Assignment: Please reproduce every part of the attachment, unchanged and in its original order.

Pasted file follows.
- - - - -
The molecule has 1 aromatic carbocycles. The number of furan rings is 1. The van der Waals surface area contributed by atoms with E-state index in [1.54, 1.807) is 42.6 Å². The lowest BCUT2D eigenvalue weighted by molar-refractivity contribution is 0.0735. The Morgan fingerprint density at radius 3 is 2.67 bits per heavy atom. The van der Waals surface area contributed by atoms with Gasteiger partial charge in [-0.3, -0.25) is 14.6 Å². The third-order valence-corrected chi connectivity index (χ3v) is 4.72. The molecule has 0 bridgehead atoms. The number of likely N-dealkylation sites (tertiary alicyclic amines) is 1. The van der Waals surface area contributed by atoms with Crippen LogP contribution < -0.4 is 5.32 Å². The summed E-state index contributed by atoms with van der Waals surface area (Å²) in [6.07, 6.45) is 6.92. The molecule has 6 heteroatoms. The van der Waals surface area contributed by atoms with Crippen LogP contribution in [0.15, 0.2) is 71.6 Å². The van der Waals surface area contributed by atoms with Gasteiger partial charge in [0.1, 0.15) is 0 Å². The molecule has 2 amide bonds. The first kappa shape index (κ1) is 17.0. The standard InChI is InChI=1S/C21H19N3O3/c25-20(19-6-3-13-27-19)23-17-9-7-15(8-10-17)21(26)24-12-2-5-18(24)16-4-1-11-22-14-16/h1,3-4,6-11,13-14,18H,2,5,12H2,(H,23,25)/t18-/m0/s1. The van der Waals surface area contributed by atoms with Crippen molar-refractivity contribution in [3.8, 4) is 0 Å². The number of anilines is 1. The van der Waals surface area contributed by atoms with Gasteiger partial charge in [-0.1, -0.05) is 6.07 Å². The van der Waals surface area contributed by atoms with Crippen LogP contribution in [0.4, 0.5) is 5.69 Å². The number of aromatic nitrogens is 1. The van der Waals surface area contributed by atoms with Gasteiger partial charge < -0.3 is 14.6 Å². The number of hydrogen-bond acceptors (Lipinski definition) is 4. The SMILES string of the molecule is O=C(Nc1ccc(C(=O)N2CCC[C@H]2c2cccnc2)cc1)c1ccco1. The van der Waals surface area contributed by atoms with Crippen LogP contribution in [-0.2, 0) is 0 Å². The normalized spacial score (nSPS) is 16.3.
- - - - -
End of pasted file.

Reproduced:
The molecule has 1 aromatic carbocycles. The number of furan rings is 1. The van der Waals surface area contributed by atoms with E-state index in [1.54, 1.807) is 42.6 Å². The lowest BCUT2D eigenvalue weighted by molar-refractivity contribution is 0.0735. The Morgan fingerprint density at radius 3 is 2.67 bits per heavy atom. The van der Waals surface area contributed by atoms with Gasteiger partial charge in [-0.3, -0.25) is 14.6 Å². The third-order valence-corrected chi connectivity index (χ3v) is 4.72. The molecule has 0 bridgehead atoms. The number of likely N-dealkylation sites (tertiary alicyclic amines) is 1. The van der Waals surface area contributed by atoms with Crippen LogP contribution < -0.4 is 5.32 Å². The summed E-state index contributed by atoms with van der Waals surface area (Å²) in [6.07, 6.45) is 6.92. The molecule has 6 heteroatoms. The van der Waals surface area contributed by atoms with Crippen LogP contribution in [0.15, 0.2) is 71.6 Å². The van der Waals surface area contributed by atoms with Gasteiger partial charge in [0.1, 0.15) is 0 Å². The molecule has 2 amide bonds. The first kappa shape index (κ1) is 17.0. The standard InChI is InChI=1S/C21H19N3O3/c25-20(19-6-3-13-27-19)23-17-9-7-15(8-10-17)21(26)24-12-2-5-18(24)16-4-1-11-22-14-16/h1,3-4,6-11,13-14,18H,2,5,12H2,(H,23,25)/t18-/m0/s1. The van der Waals surface area contributed by atoms with Crippen molar-refractivity contribution in [3.8, 4) is 0 Å². The number of anilines is 1. The van der Waals surface area contributed by atoms with Gasteiger partial charge in [-0.1, -0.05) is 6.07 Å². The van der Waals surface area contributed by atoms with Crippen LogP contribution in [0.4, 0.5) is 5.69 Å². The number of aromatic nitrogens is 1. The van der Waals surface area contributed by atoms with Gasteiger partial charge < -0.3 is 14.6 Å². The number of hydrogen-bond acceptors (Lipinski definition) is 4. The SMILES string of the molecule is O=C(Nc1ccc(C(=O)N2CCC[C@H]2c2cccnc2)cc1)c1ccco1. The van der Waals surface area contributed by atoms with Crippen LogP contribution in [-0.2, 0) is 0 Å². The normalized spacial score (nSPS) is 16.3.